First Question: why is the Nyquist theorem applied to the doppler frequency $f_D$? It should be applied to the sampled sine wave, which is at frequency $f_T$.

The received frequency $f_R$ is the transmitted frequency $f_T$ with the added Doppler shift $f_D$ as $f_R = f_T + f_D$. So in order to measure Doppler unambiguously, you need to be able to sample $f_R$ above Nyquist. But the question still stands as to why the text states that we must appropriately sample $f_D$ instead of $f_R$?

As is done in modern radar systems, and as implied in the text, the received pulses are mixed-down to baseband. That is, the carrier is centered around zero frequency. This means that $f_T = 0$ and so

$$f_R=f_D$$

Where the Nyquist criterion for the PRF on sampling Doppler is now more apparent.

It is possible to undersample around carrier frequencies that are not zero and still extract the desired signal, but I don't think that's necessarily important for this discussion. It's a slightly more advanced technique that simply achieves the same thing. You can look up "bandpass sampling" for more information.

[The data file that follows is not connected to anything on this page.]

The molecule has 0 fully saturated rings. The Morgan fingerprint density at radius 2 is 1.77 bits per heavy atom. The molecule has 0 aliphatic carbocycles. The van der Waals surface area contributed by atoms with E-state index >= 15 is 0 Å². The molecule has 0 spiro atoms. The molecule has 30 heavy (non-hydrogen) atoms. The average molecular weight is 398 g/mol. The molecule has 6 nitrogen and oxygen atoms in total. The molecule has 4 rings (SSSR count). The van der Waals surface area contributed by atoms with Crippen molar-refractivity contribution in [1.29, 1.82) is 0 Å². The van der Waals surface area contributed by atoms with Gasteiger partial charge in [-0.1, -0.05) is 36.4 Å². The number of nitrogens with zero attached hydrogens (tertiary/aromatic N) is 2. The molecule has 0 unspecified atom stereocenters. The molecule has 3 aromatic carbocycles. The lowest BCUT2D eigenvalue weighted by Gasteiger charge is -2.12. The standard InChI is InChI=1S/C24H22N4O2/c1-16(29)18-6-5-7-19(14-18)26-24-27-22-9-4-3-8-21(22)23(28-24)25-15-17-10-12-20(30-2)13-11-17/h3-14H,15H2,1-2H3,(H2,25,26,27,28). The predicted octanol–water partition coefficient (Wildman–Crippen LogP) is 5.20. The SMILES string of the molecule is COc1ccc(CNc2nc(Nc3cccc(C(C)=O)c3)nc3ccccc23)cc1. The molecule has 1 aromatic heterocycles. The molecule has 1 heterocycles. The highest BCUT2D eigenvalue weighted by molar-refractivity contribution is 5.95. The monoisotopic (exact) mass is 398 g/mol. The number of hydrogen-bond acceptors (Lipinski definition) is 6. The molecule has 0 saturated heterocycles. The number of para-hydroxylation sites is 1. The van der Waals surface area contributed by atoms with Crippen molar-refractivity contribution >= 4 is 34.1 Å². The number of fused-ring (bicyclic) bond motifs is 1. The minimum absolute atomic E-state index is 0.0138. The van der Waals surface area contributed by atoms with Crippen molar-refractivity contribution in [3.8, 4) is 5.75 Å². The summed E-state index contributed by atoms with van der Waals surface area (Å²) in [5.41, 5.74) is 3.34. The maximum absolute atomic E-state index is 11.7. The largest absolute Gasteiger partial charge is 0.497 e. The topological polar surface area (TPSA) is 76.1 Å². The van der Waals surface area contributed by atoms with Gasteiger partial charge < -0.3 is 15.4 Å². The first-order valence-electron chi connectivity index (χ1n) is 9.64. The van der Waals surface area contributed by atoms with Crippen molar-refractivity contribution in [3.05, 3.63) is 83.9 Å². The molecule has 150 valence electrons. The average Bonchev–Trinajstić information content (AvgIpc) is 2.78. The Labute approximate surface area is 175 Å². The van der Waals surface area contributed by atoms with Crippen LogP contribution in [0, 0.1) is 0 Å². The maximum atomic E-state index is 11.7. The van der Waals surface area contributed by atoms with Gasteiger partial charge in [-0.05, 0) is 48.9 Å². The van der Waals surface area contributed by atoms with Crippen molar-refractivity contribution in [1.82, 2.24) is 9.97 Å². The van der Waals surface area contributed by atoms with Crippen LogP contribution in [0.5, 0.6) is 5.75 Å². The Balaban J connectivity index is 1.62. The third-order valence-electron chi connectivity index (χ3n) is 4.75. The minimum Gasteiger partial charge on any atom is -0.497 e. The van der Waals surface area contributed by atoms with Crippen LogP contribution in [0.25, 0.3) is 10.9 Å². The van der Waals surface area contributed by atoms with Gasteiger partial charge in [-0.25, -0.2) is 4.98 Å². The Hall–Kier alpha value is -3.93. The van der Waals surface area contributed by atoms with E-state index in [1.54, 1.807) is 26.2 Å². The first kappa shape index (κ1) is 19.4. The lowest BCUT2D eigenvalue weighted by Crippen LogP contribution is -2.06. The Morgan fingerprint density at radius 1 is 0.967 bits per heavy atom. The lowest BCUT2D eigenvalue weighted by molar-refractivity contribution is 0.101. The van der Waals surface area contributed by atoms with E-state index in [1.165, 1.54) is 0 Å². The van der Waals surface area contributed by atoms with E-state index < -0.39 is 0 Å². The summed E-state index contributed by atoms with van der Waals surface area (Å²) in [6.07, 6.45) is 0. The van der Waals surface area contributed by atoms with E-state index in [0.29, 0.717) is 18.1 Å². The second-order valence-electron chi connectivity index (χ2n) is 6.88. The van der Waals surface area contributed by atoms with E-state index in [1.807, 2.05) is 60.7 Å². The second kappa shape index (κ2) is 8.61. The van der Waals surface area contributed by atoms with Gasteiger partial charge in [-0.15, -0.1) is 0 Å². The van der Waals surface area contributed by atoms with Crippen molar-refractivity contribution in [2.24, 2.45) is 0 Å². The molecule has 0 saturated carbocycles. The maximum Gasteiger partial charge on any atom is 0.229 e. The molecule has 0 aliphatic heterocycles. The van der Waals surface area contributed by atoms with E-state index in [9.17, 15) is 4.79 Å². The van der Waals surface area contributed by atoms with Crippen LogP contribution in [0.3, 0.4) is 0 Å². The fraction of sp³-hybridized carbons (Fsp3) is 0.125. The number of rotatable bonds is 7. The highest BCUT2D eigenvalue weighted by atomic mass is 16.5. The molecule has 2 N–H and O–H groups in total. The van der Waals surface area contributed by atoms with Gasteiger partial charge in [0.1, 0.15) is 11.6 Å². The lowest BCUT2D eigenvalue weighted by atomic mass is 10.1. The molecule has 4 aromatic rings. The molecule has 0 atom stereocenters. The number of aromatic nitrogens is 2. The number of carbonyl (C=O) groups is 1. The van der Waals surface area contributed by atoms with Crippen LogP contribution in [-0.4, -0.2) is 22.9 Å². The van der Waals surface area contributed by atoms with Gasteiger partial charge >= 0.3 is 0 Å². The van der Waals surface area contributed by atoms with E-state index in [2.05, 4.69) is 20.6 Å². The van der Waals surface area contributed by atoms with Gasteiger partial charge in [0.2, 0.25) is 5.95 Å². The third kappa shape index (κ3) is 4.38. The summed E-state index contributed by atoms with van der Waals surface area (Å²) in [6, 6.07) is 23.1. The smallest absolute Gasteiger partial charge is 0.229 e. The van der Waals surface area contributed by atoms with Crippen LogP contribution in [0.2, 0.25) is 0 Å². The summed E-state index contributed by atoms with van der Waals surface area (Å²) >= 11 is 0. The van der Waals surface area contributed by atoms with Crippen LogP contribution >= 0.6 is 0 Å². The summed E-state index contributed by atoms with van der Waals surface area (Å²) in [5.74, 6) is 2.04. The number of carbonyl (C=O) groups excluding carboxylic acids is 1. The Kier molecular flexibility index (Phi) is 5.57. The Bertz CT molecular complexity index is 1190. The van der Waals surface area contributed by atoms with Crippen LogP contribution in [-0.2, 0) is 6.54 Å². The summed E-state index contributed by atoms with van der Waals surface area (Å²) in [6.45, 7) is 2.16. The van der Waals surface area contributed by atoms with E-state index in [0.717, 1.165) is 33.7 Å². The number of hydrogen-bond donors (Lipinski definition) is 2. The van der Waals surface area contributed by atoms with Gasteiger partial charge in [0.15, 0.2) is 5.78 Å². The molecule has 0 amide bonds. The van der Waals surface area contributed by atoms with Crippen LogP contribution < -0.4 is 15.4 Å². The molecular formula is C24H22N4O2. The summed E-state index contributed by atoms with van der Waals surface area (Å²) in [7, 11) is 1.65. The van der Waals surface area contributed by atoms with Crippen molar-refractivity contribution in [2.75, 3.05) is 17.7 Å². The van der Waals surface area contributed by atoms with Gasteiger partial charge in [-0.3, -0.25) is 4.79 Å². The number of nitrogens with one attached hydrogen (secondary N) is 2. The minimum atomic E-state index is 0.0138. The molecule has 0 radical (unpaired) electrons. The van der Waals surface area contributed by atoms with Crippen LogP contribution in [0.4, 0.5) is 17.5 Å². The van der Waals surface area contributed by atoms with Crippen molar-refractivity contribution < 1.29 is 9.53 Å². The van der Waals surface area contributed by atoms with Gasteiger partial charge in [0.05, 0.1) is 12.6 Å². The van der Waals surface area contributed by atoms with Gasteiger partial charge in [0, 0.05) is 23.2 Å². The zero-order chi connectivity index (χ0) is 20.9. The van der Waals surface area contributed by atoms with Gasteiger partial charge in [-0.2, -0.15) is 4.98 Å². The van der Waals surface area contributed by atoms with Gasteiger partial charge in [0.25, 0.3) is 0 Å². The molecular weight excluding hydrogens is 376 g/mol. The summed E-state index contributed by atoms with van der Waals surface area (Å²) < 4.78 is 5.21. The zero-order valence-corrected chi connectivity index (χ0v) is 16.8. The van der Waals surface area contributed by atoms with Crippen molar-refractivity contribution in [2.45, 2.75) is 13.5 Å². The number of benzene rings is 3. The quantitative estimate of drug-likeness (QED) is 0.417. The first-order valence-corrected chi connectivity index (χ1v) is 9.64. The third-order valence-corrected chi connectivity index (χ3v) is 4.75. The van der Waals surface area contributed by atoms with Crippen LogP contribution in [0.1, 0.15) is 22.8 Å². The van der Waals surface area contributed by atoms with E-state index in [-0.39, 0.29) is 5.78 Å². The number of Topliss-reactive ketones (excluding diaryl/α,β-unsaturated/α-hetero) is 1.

Second Question: why does aliasing cause folding? As far as I'm concerned, spectral aliasing means that the original (correct) spectrum is replicated and those spectra overlap (and hence it is not possible to separate them correctly).

As you already stated, sampling produces spectral copies that are separated apart by your sampling frequency, in this case which is the $PRF$. Aliasing causes "folding" because as the frequency being sampled goes past Nyquist, in this case $\frac{PRF}{2}$, there is a copy incoming from the left into your un-aliased window that spans $[-\frac{PRF}{2}, \frac{PRF}{2})$.

Let's do a simple example where we have the following properties:

  1. $PRF = 50 \space kHz$

  2. Unambiguous spectrum span: $[-\frac{PRF}{2}, \frac{PRF}{2}) = [-25 \space kHz, 25 \space kHz)$

  3. Doppler frequency $f_D = 10 \space kHz$

Everything is fine here, we're well below the Nyquist rate and we can recover the Doppler frequency nicely:

enter image description here

Due to sampling, the adjacent copies to the left and right this sinusoid exist at $f_D \pm PRF$. Meaning we have two tones that exist at the frequencies

$$f_{left} = 10 \space kHz - 50 \space kHz = -40 \space kHz$$ $$f_{right} = 10 \space kHz + 50 \space kHz = 60 \space kHz$$